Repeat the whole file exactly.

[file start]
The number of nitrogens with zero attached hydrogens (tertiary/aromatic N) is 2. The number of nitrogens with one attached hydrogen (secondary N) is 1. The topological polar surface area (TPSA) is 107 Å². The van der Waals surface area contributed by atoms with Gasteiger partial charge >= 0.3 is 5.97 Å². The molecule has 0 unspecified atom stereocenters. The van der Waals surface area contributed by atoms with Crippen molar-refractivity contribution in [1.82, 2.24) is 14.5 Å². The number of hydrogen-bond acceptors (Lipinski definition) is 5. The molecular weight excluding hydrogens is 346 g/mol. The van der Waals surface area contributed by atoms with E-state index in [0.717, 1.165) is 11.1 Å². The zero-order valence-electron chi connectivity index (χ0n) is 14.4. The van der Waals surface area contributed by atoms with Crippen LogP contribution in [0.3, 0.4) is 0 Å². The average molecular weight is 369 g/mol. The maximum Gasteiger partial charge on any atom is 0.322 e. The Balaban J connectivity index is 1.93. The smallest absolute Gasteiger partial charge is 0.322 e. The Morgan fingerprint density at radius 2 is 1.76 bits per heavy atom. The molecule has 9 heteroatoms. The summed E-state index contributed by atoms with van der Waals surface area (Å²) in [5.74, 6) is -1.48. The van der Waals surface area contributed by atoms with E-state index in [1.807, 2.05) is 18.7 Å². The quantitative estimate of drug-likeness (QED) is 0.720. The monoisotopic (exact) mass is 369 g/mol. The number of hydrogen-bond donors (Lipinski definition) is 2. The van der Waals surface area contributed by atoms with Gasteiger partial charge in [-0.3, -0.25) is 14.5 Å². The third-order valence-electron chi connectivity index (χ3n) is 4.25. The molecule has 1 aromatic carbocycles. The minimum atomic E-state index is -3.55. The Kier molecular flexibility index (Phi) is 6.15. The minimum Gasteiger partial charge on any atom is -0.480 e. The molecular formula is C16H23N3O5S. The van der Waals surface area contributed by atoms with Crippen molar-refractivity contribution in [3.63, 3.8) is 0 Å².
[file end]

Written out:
The number of nitrogens with zero attached hydrogens (tertiary/aromatic N) is 2. The number of nitrogens with one attached hydrogen (secondary N) is 1. The topological polar surface area (TPSA) is 107 Å². The van der Waals surface area contributed by atoms with Gasteiger partial charge >= 0.3 is 5.97 Å². The molecule has 0 unspecified atom stereocenters. The van der Waals surface area contributed by atoms with Crippen molar-refractivity contribution in [1.82, 2.24) is 14.5 Å². The number of hydrogen-bond acceptors (Lipinski definition) is 5. The molecular weight excluding hydrogens is 346 g/mol. The van der Waals surface area contributed by atoms with E-state index in [0.717, 1.165) is 11.1 Å². The zero-order valence-electron chi connectivity index (χ0n) is 14.4. The van der Waals surface area contributed by atoms with Crippen LogP contribution in [0.3, 0.4) is 0 Å². The average molecular weight is 369 g/mol. The maximum Gasteiger partial charge on any atom is 0.322 e. The Balaban J connectivity index is 1.93. The smallest absolute Gasteiger partial charge is 0.322 e. The Morgan fingerprint density at radius 2 is 1.76 bits per heavy atom. The molecule has 9 heteroatoms. The summed E-state index contributed by atoms with van der Waals surface area (Å²) in [5.74, 6) is -1.48. The van der Waals surface area contributed by atoms with E-state index in [1.807, 2.05) is 18.7 Å². The quantitative estimate of drug-likeness (QED) is 0.720. The monoisotopic (exact) mass is 369 g/mol. The number of hydrogen-bond donors (Lipinski definition) is 2. The van der Waals surface area contributed by atoms with Gasteiger partial charge in [-0.3, -0.25) is 14.5 Å². The third-order valence-electron chi connectivity index (χ3n) is 4.25. The molecule has 1 aromatic carbocycles. The minimum atomic E-state index is -3.55. The Kier molecular flexibility index (Phi) is 6.15. The minimum Gasteiger partial charge on any atom is -0.480 e. The molecular formula is C16H23N3O5S. The van der Waals surface area contributed by atoms with Crippen molar-refractivity contribution in [3.63, 3.8) is 0 Å².